Tesla Model Y production to begin in November 2019


Tesla Model Y production will begin in November 2019 at the firm’s Frement plant in California, new reports have suggested.

According to unnamed sources quoted by Reuters, the American brand will then begin production of the Model Y in China from 2021.

Elon Musk, who is the Silicon Valley-based company’s CEO, is reportedly evaluating applications from companies bidding for a Model Y parts supply contract. He will likely be giving this an even more careful eye than normal, given the recent parts supply issue suffered by the brand that caused a backlog for its Model 3 production.

Musk has since said that the company is working at full steam to clear the delays, pushing to hit targets for 5000 cars per week, which equates to 260,000 a year. But it’s likely that he’ll want to be doubly sure the backlogs are clear and production pace picks up well before he introduces the next new car.

Based on the underpinnings of the the Model 3, the Model Y will take the form of a small SUV and, judging by preview images, will have a more striking design than its siblings. The last preview picture released by Tesla showed a car with no door mirrors.

Although current laws require mirrors to be fitted, it’s possible that laws will change to allow the use of cameras and internally mounted displays as an alternative before the Model Y hits the roads.

The Model Y will come with a significantly more advanced supercomputer than current Teslas, which is expected to advance Tesla’s current Autopilot technology by some margin. Currently, the system can control a car’s steering, throttle and brakes in certain motorway scenarios.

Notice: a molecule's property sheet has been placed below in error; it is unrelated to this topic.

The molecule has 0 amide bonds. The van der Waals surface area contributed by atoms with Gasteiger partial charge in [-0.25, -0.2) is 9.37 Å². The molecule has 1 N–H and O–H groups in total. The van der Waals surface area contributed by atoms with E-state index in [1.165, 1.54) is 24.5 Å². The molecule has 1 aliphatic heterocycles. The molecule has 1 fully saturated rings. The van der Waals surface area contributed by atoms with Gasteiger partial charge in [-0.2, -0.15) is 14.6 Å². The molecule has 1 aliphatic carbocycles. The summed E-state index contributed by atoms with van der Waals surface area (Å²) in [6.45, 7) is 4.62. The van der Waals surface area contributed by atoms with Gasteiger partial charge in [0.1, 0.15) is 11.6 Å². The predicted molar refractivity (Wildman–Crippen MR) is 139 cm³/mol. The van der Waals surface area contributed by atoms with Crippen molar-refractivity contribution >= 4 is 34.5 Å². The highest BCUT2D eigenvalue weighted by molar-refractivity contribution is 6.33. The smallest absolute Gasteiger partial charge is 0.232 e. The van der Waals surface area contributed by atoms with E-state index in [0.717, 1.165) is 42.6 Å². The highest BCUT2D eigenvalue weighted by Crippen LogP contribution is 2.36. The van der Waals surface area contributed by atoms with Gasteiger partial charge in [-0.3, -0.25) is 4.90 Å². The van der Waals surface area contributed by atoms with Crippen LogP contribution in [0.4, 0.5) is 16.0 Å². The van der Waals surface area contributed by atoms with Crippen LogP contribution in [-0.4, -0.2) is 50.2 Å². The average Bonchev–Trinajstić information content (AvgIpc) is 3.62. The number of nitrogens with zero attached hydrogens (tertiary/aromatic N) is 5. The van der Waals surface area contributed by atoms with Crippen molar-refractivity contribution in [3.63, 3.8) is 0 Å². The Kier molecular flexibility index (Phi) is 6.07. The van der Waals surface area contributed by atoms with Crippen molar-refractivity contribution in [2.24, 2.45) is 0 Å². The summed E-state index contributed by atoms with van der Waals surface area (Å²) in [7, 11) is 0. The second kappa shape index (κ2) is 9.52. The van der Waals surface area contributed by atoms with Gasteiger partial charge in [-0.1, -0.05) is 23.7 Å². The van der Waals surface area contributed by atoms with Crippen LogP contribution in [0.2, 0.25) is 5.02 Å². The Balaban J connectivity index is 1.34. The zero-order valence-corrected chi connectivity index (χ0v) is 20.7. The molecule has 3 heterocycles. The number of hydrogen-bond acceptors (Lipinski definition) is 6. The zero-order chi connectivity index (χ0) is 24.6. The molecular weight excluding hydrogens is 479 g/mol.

Following the Model Y, Tesla will produce an electric cargo van, pick-up truck and minibus, all based on the platform of the Model X SUV.

Tesla’s shift from producing only cars to also launching commercial vehicles will come as part of its ‘Master Plan, Part Deux’, a strategy that also outlines ambitions to take the lead with autonomous technology and transform the public transport sector. It was first published in 2016, ten years after Tesla’s first master plan, which previewed the subsequent launches of the Tesla Model S, Model X and Model 3, as well as its solar power products.

Tesla’s Semi lorry, which was revealed last year and is on sale in the US priced from £112,000, emphasised the brand’s ever-expanding reach into new sector.s

Musk also envisions a car-sharing platform to more fully utilise passenger-carrying potential in cars that would otherwise be sat outside owners’ homes for the majority of the time when they’re not in use. Once self-driving cars are approved by regulators, they could be summoned from anywhere.

“Since most cars are only in use by their owner for 5% to 10% of the day, the fundamental economic utility of a true self-driving car is likely to be several times that of a car which is not,” said Musk.

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